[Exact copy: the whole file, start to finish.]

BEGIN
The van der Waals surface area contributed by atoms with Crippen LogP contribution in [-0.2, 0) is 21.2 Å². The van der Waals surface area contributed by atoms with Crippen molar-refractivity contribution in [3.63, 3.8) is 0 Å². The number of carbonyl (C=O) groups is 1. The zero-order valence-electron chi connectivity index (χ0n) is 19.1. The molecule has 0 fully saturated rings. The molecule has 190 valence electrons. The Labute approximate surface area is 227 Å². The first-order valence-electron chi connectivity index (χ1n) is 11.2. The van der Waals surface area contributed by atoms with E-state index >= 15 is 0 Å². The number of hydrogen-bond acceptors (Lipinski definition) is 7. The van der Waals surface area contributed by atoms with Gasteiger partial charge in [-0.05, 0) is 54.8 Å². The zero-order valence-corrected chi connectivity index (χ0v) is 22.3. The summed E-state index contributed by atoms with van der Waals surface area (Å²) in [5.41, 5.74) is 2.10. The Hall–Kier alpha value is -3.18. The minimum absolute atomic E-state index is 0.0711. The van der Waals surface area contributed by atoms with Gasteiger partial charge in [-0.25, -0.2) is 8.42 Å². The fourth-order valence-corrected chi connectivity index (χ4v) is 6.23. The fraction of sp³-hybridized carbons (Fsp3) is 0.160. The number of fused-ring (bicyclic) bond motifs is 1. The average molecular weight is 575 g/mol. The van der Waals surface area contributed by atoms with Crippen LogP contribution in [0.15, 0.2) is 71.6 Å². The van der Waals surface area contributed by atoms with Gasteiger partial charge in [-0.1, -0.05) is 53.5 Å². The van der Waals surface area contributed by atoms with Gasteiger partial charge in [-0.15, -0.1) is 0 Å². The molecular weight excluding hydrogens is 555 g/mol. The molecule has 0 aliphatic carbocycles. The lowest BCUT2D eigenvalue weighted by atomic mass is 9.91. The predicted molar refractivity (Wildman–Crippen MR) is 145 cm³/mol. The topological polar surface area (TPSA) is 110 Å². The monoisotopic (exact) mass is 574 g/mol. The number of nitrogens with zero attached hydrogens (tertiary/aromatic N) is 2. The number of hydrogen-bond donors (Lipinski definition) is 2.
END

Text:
The van der Waals surface area contributed by atoms with Crippen LogP contribution in [-0.2, 0) is 21.2 Å². The van der Waals surface area contributed by atoms with Crippen molar-refractivity contribution in [3.63, 3.8) is 0 Å². The number of carbonyl (C=O) groups is 1. The zero-order valence-electron chi connectivity index (χ0n) is 19.1. The molecule has 0 fully saturated rings. The molecule has 190 valence electrons. The Labute approximate surface area is 227 Å². The first-order valence-electron chi connectivity index (χ1n) is 11.2. The van der Waals surface area contributed by atoms with E-state index >= 15 is 0 Å². The number of hydrogen-bond acceptors (Lipinski definition) is 7. The van der Waals surface area contributed by atoms with Gasteiger partial charge in [-0.05, 0) is 54.8 Å². The zero-order valence-corrected chi connectivity index (χ0v) is 22.3. The summed E-state index contributed by atoms with van der Waals surface area (Å²) in [5.41, 5.74) is 2.10. The Hall–Kier alpha value is -3.18. The minimum absolute atomic E-state index is 0.0711. The van der Waals surface area contributed by atoms with Gasteiger partial charge in [-0.25, -0.2) is 8.42 Å². The fourth-order valence-corrected chi connectivity index (χ4v) is 6.23. The fraction of sp³-hybridized carbons (Fsp3) is 0.160. The number of fused-ring (bicyclic) bond motifs is 1. The average molecular weight is 575 g/mol. The van der Waals surface area contributed by atoms with Crippen LogP contribution in [0.15, 0.2) is 71.6 Å². The van der Waals surface area contributed by atoms with Gasteiger partial charge in [-0.1, -0.05) is 53.5 Å². The van der Waals surface area contributed by atoms with Gasteiger partial charge in [-0.15, -0.1) is 0 Å². The molecular weight excluding hydrogens is 555 g/mol. The molecule has 0 aliphatic carbocycles. The lowest BCUT2D eigenvalue weighted by atomic mass is 9.91. The predicted molar refractivity (Wildman–Crippen MR) is 145 cm³/mol. The topological polar surface area (TPSA) is 110 Å². The monoisotopic (exact) mass is 574 g/mol. The number of nitrogens with zero attached hydrogens (tertiary/aromatic N) is 2. The number of hydrogen-bond donors (Lipinski definition) is 2.